Dhrupad of the Dagars, Conceptual Foundations and Contemporary Questions, deals with the history of the tradition of the Behram Khanis – the Dagars, and the conceptual foundations of their art, within the overall context of Indian music and of the vast changes in the environment and the system of patronage that came about in the last few centuries. It deals at length with the traditional pedagogical system of the Dagars, and also the new models of teaching of the genre. It establishes through the documented teachings and explanations of the various Dagars, and in particular of Rahim Fahimuddin Dagar – reportedly the last storehouse of knowledge of the tradition, that dhrupad is the culmination of a long process of development from the vedic chants and differs in a fundamental sense from the forms that developed later in the very conception of a note, of tonal relations and of raga. It writes that the conception of rāga of the Dagars is based on the older system of śruti, grāmas and mūrcchanās. The concomitant use of a system of sound and resonance through what are called the vedic svaras udātta, anudātta and svarita, got supplanted by the new thāṭa or mela system based on twelve notes around the seventeenth century, with the older system surviving as esoteric knowledge within a few traditions.
In the context of the music of the Dagars, the book also touches on various Sanskrit and vernacular texts on music over the ages, on traditions like that of the Senis, of Vishnupur, Betiah, Darbhanga, Jaipur-Atrauli and others, and on the work of many musicians and musicologists – Rahimsen, Amritsen, Behram Khan, Bande Ali Khan, Inayat Khan, Zakiruddin and Allabande Khan, Musharaf Khan, Alladiya Khan, Wazir Khan, Kudao Singh, Nana Panse, Ziauddin Khan, Nasiruddin Khan, Vishwanath Rao, Radhika Prasad Goswami, Chandan Choubey, Ramprasanna and Gopeshwar Bandopadhyay, Birendra Kishore Roychowdhury, Dabir Khan, V. N. Bhatkhande, Ernest Clements, K. B. Deval, Alain Danielou, Dhurjatiprasad Mukhopadhyay and many others. The book analyzes and quotes from many contemporary accounts, newspaper reports and reviews as also the reports of the various conferences of the pre-Independence era – the All-India, the Allahabad University, the All-Bengal, the Music Academy Madras conferences, to analyze the practice and performance of dhrupad in the changing environment. It also looks at the phenomenon starting from the 1960's of genres like dhrupad finding niche audiences worldwide, and tries to arrive at an understanding of the state of dhrupad and of the Dagar tradition today.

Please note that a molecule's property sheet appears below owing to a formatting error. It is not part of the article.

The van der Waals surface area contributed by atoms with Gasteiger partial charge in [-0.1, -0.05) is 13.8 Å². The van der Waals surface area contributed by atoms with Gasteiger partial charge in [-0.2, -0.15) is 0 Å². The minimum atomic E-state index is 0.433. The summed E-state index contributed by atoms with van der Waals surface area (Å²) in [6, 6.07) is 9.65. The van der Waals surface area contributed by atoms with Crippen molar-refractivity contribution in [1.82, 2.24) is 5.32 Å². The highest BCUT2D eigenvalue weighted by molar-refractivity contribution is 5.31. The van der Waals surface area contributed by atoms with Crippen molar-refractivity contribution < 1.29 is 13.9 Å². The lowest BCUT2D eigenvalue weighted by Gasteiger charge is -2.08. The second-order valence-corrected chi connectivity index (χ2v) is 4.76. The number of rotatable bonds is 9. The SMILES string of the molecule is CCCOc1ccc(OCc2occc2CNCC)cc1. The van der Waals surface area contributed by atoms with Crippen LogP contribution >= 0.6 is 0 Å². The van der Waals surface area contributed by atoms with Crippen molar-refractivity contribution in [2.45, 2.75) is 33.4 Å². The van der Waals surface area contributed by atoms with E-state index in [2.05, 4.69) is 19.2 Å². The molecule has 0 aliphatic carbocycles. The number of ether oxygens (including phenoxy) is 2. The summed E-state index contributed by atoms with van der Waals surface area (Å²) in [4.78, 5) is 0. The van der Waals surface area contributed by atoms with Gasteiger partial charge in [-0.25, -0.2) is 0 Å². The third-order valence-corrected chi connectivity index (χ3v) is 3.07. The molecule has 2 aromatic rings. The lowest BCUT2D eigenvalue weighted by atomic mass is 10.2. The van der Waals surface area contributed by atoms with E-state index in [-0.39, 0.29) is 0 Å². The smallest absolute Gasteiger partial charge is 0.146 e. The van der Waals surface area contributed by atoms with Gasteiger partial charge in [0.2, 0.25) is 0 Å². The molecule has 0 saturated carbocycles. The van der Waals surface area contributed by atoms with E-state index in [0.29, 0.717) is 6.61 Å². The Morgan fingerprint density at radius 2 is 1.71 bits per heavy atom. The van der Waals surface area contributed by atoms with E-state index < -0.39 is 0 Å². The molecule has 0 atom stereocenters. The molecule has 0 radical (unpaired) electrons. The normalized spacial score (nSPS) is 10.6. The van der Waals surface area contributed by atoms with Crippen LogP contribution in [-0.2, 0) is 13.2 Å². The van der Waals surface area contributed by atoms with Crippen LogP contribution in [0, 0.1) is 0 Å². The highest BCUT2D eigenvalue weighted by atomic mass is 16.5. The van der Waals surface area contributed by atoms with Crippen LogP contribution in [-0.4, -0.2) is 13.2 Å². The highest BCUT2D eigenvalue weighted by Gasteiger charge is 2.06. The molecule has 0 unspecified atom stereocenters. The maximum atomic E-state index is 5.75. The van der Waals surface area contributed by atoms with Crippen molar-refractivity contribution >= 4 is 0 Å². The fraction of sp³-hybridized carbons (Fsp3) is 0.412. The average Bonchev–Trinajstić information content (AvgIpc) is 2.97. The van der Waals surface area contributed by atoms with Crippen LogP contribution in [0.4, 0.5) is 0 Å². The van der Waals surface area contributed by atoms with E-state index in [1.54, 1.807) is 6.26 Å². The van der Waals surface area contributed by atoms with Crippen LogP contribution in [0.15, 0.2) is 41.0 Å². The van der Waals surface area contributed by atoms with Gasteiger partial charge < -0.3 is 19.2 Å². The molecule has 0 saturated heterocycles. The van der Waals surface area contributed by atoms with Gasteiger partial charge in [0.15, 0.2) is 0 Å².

As Ashish S writes on the blurb of the book to be published soon, his main aim in this research has been,
“to give a comprehensive account of the knowledge and insights into dhrupad and Indian music, that I got from my teachers of the Behram Khani Dagar tradition, from my own research, and from the whole process of using this in performance and teaching over the last three decades. The book has several parallel narratives – musicological, historical, and anecdotal, as also one through pictures, which serve the purpose of giving faces to the names of many of the musicians, whose music and lives have been dwelt upon here. While assuming a certain basic familiarity with Indian music, the book does not require any prior knowledge of music theory, barring a familiarity with the most elementary of concepts – of notes, scales, and melody. Every term or concept has been briefly explained where it first occurs in the book. Media files have been referred to by their reference numbers in the archives of the Dhrupad Anjali Kala Sansthan.”
Here is an Excerpt from his forthcoming book: Click Here